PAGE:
All hail our cloud computing overlords
Pray that the IT priests beat the beancounters
Who will win the battle?
There can be only one...
Which brings us back to cloud computing. Almost by its definition it will be the large organisations of this world that really take to it: which means that it ain't gonna be the individual user who decides which, if any, of the systems get used. It is going to be something of a battle between the IT bods side, arguing for quality, and the accounting side, arguing about price.
And who will win that battle? Who will be able to steer the decision about the various competing suppliers, and which way will it go, between quality and price? Which of these will determine whether competition in cloud computing leads to a price-driven race to the bottom or a quality-driven race to the top?
I think we all know the answer to that. For the sake of all our economic futures, I hope it is you, the IT priestly caste, that wins, and not the beancounters.
As to a monopoly arising, this seems like, at first blush, a rather odd worry. The cloud, when properly implemented, shouldn't care what equipment is hung on the end of it as input or output devices. Operating systems (to the minimal extent that there are any) will have rigid interfaces with the cloud.
Other than that there's no lock-in at all: so we should have less prevalence of monopoly, fewer ways in which there can be a monopoly OS, or desktop environment, and even less possibility of a monopoly program (such as Word, Excel etc). If all inputs and outputs must conform to the (likely, browser) interface and what happens either side of it is a free for all, then how can there be a monopoly situation?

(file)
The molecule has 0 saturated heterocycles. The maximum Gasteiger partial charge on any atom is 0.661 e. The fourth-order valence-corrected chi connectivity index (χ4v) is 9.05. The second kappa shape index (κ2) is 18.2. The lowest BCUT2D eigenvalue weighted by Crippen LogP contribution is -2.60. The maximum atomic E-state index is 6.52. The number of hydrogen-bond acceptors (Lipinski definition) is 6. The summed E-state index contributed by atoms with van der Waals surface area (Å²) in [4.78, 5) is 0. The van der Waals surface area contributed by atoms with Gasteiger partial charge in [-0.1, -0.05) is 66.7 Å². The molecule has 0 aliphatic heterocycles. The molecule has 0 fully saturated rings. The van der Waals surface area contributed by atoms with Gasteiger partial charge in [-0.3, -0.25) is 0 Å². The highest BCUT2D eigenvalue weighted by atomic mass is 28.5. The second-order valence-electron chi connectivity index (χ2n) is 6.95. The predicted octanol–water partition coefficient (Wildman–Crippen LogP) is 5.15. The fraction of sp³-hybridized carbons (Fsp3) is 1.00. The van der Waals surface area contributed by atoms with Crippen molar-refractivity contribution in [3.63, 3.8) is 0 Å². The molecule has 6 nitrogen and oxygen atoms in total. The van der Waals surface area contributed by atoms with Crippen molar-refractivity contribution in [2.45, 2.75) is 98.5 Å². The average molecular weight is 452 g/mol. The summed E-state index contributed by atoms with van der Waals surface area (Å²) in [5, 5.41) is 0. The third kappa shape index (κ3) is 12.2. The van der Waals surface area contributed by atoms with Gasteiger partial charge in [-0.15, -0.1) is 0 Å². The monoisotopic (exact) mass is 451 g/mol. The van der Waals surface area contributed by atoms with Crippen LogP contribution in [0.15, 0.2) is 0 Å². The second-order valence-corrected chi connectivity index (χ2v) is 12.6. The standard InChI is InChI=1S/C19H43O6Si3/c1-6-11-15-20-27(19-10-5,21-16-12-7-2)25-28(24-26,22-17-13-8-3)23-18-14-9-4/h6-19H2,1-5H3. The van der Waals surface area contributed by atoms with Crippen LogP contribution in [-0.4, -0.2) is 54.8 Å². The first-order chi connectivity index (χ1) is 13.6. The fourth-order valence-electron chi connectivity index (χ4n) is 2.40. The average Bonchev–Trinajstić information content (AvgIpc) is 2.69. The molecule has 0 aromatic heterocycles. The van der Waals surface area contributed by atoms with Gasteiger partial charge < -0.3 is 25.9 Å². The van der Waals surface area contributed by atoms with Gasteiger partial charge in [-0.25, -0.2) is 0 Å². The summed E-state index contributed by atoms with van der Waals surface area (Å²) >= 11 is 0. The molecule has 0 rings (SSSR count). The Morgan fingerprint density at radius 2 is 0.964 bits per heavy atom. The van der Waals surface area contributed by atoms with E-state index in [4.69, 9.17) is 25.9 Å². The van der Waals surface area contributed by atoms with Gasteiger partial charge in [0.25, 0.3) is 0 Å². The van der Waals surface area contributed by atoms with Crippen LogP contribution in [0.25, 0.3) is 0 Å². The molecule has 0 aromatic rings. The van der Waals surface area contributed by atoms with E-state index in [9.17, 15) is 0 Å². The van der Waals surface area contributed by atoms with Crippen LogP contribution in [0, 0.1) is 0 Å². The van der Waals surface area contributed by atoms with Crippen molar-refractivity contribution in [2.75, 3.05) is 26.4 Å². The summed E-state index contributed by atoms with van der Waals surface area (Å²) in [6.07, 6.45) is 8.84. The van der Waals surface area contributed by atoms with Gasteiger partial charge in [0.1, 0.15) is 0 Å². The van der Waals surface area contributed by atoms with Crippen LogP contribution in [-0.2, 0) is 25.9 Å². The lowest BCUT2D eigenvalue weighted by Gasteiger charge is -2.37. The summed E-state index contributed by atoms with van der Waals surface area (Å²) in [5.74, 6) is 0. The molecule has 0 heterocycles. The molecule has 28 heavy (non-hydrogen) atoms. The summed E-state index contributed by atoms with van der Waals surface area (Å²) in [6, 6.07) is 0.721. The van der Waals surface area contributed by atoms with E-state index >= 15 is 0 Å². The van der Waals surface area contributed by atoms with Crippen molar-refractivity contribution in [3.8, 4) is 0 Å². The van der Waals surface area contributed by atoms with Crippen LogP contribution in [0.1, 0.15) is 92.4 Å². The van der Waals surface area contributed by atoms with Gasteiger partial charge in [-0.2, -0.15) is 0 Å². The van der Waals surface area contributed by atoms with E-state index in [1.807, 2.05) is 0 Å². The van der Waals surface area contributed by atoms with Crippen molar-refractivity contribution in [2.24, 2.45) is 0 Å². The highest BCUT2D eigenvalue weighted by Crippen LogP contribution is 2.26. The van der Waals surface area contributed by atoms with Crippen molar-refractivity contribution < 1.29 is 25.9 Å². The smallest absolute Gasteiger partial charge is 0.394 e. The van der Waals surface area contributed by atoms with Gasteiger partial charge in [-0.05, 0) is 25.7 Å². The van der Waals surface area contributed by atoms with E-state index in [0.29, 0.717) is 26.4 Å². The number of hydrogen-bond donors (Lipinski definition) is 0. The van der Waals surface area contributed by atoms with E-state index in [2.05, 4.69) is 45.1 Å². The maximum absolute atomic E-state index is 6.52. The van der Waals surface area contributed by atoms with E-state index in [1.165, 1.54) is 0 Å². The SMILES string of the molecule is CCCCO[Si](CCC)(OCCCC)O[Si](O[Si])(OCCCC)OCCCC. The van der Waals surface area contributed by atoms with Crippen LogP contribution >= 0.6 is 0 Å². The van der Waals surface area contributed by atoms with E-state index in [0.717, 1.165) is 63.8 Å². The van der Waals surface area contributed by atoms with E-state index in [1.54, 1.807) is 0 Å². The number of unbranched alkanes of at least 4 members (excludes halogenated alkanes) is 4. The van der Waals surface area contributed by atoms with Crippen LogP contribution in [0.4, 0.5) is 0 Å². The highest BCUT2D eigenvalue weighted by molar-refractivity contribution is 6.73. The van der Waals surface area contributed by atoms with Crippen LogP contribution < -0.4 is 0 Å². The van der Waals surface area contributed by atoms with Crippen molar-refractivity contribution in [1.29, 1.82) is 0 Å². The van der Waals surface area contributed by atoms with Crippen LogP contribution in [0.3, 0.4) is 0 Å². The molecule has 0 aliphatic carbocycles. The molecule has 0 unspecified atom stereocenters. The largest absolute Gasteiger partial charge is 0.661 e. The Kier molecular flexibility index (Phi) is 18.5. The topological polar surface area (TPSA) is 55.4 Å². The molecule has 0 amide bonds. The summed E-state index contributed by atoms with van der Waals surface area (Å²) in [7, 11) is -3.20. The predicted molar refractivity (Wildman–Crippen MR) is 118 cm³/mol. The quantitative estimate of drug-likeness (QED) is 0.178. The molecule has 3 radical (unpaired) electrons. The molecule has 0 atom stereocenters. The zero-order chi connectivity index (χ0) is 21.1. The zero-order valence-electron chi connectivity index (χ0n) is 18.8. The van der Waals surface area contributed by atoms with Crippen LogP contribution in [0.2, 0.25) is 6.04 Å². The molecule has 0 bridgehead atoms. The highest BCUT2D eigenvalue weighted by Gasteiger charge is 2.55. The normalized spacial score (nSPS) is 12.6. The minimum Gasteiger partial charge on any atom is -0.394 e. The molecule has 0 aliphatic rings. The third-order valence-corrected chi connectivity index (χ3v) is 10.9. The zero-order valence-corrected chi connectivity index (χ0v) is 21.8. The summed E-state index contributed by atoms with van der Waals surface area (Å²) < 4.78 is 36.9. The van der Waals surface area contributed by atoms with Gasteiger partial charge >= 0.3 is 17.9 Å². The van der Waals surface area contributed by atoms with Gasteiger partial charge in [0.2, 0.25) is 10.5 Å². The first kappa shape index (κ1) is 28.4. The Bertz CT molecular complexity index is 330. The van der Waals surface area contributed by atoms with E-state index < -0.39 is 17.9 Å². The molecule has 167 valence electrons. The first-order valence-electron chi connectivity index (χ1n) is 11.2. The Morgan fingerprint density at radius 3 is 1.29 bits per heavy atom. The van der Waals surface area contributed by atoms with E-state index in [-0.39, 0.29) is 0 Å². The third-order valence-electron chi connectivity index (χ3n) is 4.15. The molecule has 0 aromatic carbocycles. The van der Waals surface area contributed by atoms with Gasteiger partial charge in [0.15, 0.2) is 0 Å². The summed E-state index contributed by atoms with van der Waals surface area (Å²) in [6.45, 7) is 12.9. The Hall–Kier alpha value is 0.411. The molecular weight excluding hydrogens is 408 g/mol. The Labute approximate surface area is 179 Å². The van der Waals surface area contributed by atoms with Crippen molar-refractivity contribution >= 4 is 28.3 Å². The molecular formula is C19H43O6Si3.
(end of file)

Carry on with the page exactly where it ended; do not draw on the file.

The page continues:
There could be an effective monopoly, sure, in the sense that someone, somewhere, has provided the best bit of kit to do a certain job – and so everyone uses it. However, there's no lock-in there, which is a necessity for a company to be able to set up a monopoly. And would it really be so bad if we all ended up using the best tool available for a particular job? But there just doesn't seem to be room in such an architecture for someone to be able to play, say, the Microsoft game of owning the desktop.
Except for one thing: data. The whole point of it all is that both the processing and the data sit off in the cloud – you don't know where and you don't care where. But, umm, what happens when you want to change your supplier for the storage or processing of your data? You need to know, absolutely, that you can retrieve everything that is yours and switch it elsewhere. You also want to make damn certain that no one else can get to your data, even if you do have a full copy.
Yes, I know, you've all already thought this through and have the necessary solutions, and I'm just worrying like an economist might. But if you thought that having to buy your kit or OS from someone who had you over a proprietary barrel was bad, just wait and see the pain that will come from having to cough up to someone who has all of your data tucked away somewhere. ®
Sponsored: Benefits from the lessons learned in HPC